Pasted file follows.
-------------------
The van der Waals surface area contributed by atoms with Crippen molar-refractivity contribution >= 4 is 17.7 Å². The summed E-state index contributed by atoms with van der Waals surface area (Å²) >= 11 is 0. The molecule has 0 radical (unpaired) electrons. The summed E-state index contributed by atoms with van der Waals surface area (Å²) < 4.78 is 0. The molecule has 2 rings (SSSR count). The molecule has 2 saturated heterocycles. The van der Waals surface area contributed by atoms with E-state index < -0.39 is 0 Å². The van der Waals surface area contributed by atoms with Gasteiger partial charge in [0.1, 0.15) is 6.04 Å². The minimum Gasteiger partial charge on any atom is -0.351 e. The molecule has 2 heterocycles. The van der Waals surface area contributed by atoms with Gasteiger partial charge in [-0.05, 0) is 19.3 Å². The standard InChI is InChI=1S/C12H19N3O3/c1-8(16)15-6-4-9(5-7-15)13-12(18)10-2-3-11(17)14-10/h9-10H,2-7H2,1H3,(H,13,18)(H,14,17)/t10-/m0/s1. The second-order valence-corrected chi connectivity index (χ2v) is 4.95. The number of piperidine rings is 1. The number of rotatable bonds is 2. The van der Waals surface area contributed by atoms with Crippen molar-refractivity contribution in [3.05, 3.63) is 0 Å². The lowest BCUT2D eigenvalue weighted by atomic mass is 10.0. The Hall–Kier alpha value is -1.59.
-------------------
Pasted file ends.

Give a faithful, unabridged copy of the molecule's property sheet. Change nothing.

The van der Waals surface area contributed by atoms with Crippen molar-refractivity contribution >= 4 is 17.7 Å². The summed E-state index contributed by atoms with van der Waals surface area (Å²) >= 11 is 0. The molecule has 0 radical (unpaired) electrons. The summed E-state index contributed by atoms with van der Waals surface area (Å²) < 4.78 is 0. The molecule has 2 rings (SSSR count). The molecule has 2 saturated heterocycles. The van der Waals surface area contributed by atoms with E-state index < -0.39 is 0 Å². The van der Waals surface area contributed by atoms with Gasteiger partial charge in [0.1, 0.15) is 6.04 Å². The minimum Gasteiger partial charge on any atom is -0.351 e. The molecule has 2 heterocycles. The van der Waals surface area contributed by atoms with Gasteiger partial charge in [-0.05, 0) is 19.3 Å². The standard InChI is InChI=1S/C12H19N3O3/c1-8(16)15-6-4-9(5-7-15)13-12(18)10-2-3-11(17)14-10/h9-10H,2-7H2,1H3,(H,13,18)(H,14,17)/t10-/m0/s1. The second-order valence-corrected chi connectivity index (χ2v) is 4.95. The number of piperidine rings is 1. The number of rotatable bonds is 2. The van der Waals surface area contributed by atoms with Crippen molar-refractivity contribution in [3.05, 3.63) is 0 Å². The lowest BCUT2D eigenvalue weighted by atomic mass is 10.0. The Hall–Kier alpha value is -1.59.